Team traditions: How Miami, aka The U, developed its infamous swagger
During NFL broadcasts, networks often roll footage of each player stating their name and their alma mater. While most players will say the full name of their school, a select fraternity responds with just: the U.
“The U” is the University of Miami, which burst onto the national scene in the mid-1980s and was one of college football’s most dominant programs for the next decade. The “U” comes from the school’s logo -- the distinct orange and green split-U that was adopted in 1973. But the attitude did not emerge until a few years later, during an unprecedented run of winning and recruiting at a school that had spent decades as an also-ran in talent-rich Florida.
The “U” is on the helmets and hands of Miami players. In South Florida, it’s as distinct and recognizable as Texas’ “Hook ‘Em” sign, and you will see fans and players alike flash the “U” after big plays. While the logo goes back to the 1970s, the university says “Throwing up the U” was created for a home game against rival Florida State in 1992. It was meant as a counterpoint to FSU’s Tomahawk chop and the University of Florida’s Gator chomp.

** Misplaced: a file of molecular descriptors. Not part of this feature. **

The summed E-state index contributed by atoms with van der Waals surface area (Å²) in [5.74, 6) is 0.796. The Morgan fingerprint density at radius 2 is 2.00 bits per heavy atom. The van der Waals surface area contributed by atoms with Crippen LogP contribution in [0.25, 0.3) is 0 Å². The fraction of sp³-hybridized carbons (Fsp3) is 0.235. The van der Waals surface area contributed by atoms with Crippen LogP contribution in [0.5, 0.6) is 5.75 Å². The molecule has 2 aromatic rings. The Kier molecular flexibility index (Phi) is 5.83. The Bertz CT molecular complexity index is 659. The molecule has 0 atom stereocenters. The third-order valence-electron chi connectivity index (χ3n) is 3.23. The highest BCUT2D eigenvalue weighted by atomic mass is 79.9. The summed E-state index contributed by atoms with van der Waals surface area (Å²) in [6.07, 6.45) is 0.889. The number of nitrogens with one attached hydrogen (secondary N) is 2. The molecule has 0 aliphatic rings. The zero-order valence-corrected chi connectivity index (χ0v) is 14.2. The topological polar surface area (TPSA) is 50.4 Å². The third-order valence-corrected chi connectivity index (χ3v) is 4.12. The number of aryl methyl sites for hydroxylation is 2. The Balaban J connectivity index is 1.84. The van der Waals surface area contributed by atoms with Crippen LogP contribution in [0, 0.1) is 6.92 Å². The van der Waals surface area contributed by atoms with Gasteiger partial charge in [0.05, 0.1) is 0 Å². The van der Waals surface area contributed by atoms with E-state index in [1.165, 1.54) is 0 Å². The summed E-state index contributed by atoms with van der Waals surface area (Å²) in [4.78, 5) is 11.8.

The “U” is not the only hand gesture at Canes games. At the start of the fourth quarter, Sun Life turns into a sea of fans holding up four fingers. The idea behind the gesture is that the fourth quarter is where games are won, and the four-finger salute is just as vital to Miami as the “U” symbol.
As for the “U” attitude? It’s a little more complicated than just hand signals. As outlined in the documentary “The U,” the culture at The U changed dramatically as the school began to win with homegrown talent. The school embraced the cocky, swagger-soaked reputation the Hurricanes players wore with honor. Soon, that attitude began to define Miami in the 1980s as much as winning football games.
The University of Miami is now one of the strongest talent pipelines to the NFL, producing dozens of first-round draft picks and more than 30 players currently in the league. Odds are, if you are watching NFL players introduce themselves during a telecast, someone will throw up the “U".